Consequently, the global use of the term “buyout” to describe these supposed new norms in doing business with music creators has come into vogue, but with little attention so far having been paid to determining just exactly what that word is intended to denote under a variety of vastly different circumstances and legal frameworks.  Once again, it is that concerning lack of specificity that this briefing paper seeks to address.

In short, the international music creator community cannot truly begin to address the growing problem of potentially coercive and confiscatory business practices now being directed toward them –and grouped under the general heading of “buyouts”– without actually defining the different varieties of such transactions so that each may be individually understood and evaluated.

II. Defining the scope of what is meant by the term “buyout”

An informal survey of music licensing trends indicates that there are at least four basic categories of copyright transactions being offered internationally to songwriters and composers that vary greatly from one another, but which are all currently and confusingly being described simply as “buyouts.”  We endeavor below to label, define and differentiate these four scenarios, with the goal of providing a baseline understanding of terminology that will add greater clarity to future discussions between music creators and those seeking to acquire rights in their works.

The four identified “buyout” transaction categories are:

  1. Full Copyright Buyout Agreements Regarding New Works Created Under the U.S Work-For-Hire Doctrine
  2. Limited Copyright Buyout Agreements Regarding New Works Created in the US and Elsewhere Throughout the World
  3. Direct License Project Buyout Agreements Regarding New or Existing Works Throughout the World
  4. Writers’ Share of Copyright Buyout Agreements Regarding Existing Works and Catalogs Throughout the World

We generally define these four types of transactions as follows:

1. Full copyright buyout agreements regarding new works created under the u.s. work-for-hire doctrine

General definition: a full copyright buyout agreement refers to the acquisition by a copyright user of the entire copyright in a new musical work from a music creator in exchange for a one-time only fee, with no further creator compensation, no continuing participation or control (including moral rights), and under the provisions of u.s. work-for-hire laws, no chance for reversion of rights back to the creator.

Comments: 

The U.S. Work for Hire Doctrine: The Full Copyright Buyout scenario is the most extreme example of a complete and unalterable copyright transaction, generally limited to the United States, where the so-called “Work For Hire” provisions of the U.S. Copyright Act[6] permit agreements that transfer to audio-visual producers all rights of authorship in a commissioned musical work for a single, one-time fee.  Such situations occur most frequently in the context of U.S.-produced films and audio-visual programs (including games), and even then, such Full Copyright Buyouts remain rare.  The reason for the infrequency of such agreements –even in the U.S.– is that in most instances, the commissioning party grants to the actual creator by contract at least the right to collect the “Writer’s Share” of income generated by performances of the work.  That contractual right is frequently granted to the actual author in spite of the fact that in the United States, there is no clear ability for music creators to exclusively assign performing rights to PROs at the moment of a work’s inception.

In most other nations, where national laws generally vest initial ownership of creative works without exception in the actual creative authors, and provide those authors with inalienable moral and other rights (including the unencumbered ability to exclusively assign performing rights to PROs upon creation), Full Copyright Buyout transactions are theoretically not possible under any circumstances.  Agreements that attempt to circumvent this principle are likely unenforceable in such jurisdictions, even if agreed upon by the parties.  As noted above, however, such intended protections for creators have in recent years not prevented certain producers from attempting to secure such absolute buyout rights outside of the U.S. anyway.  This is a trend that requires careful monitoring, especially in the other former and present British Commonwealth Nations where moral rights are frequently not viewed as inalienable and may in many instances be contracted away.[7]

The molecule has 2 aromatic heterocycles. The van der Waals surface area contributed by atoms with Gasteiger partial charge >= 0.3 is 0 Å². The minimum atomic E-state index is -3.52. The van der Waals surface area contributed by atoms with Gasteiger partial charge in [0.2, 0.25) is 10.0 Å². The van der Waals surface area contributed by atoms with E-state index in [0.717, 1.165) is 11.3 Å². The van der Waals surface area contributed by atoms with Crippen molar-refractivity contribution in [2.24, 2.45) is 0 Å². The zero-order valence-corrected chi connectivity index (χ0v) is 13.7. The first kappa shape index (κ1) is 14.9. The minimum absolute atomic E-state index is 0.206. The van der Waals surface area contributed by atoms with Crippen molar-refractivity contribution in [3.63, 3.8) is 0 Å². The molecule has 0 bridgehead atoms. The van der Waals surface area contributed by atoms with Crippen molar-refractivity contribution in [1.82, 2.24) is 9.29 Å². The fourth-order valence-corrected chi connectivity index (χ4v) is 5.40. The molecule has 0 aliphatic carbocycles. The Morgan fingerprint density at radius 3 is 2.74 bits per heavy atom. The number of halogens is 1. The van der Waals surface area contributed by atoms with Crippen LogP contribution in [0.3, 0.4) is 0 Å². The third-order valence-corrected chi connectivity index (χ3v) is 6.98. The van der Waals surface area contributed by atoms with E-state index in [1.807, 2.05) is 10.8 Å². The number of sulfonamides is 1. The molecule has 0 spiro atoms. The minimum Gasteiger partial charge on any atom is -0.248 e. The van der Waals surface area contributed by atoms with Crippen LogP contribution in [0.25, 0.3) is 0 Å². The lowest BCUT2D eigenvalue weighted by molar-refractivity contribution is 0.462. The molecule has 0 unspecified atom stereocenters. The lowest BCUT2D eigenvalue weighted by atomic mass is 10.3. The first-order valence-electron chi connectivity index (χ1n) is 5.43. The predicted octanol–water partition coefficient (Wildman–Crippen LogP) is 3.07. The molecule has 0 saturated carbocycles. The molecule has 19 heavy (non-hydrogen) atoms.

Complete transfers of rights in the Full Copyright Buyout scenario, when they occur in the U.S., are done through a written Certificate of Authorship signed by the music creator.  The Certificate generally stipulates that the producer will be constructively considered the legal author/creator of the work (including on the US copyright registration certificate), and that the actual creator was merely engaged on a Work-For-Hire basis to follow the producer’s directions and/or was acting within the scope of his or her employment.[8]  The rights assignment covers all uses of the original and subsequent derivative works, is not subject to termination in the U.S. (and potentially in other applicable termination/reversion territories), and does not provide for a guarantee of attribution or other moral rights to the actual creator unless specified by the contract.[9]  It should be noted that Full Copyright Buyout agreements are considered by some music community commentators to be unconscionable by definition, and potentially unenforceable in the United States, as well.[10]

Attempted Expansion of the Full Copyright Buyout Concept To Digital Audio Distributors:  It should also be noted that the offering of Full Copyright Buyout agreements may soon arise for music creators in the global realm of audio-only electronic distribution of musical works, as well.  Certain digital music distributors and streaming services are already rumored to have attempted such acquisitions of copyrights in musical works from music creators (including a flat buyout of mechanical rights for use of music on audio-only recordings), despite the fact that US law limits the concept of Work-For-Hire to audio-visual contexts only, and the laws of most other nations again prohibit Full Copyright Buyouts under any circumstances.[11]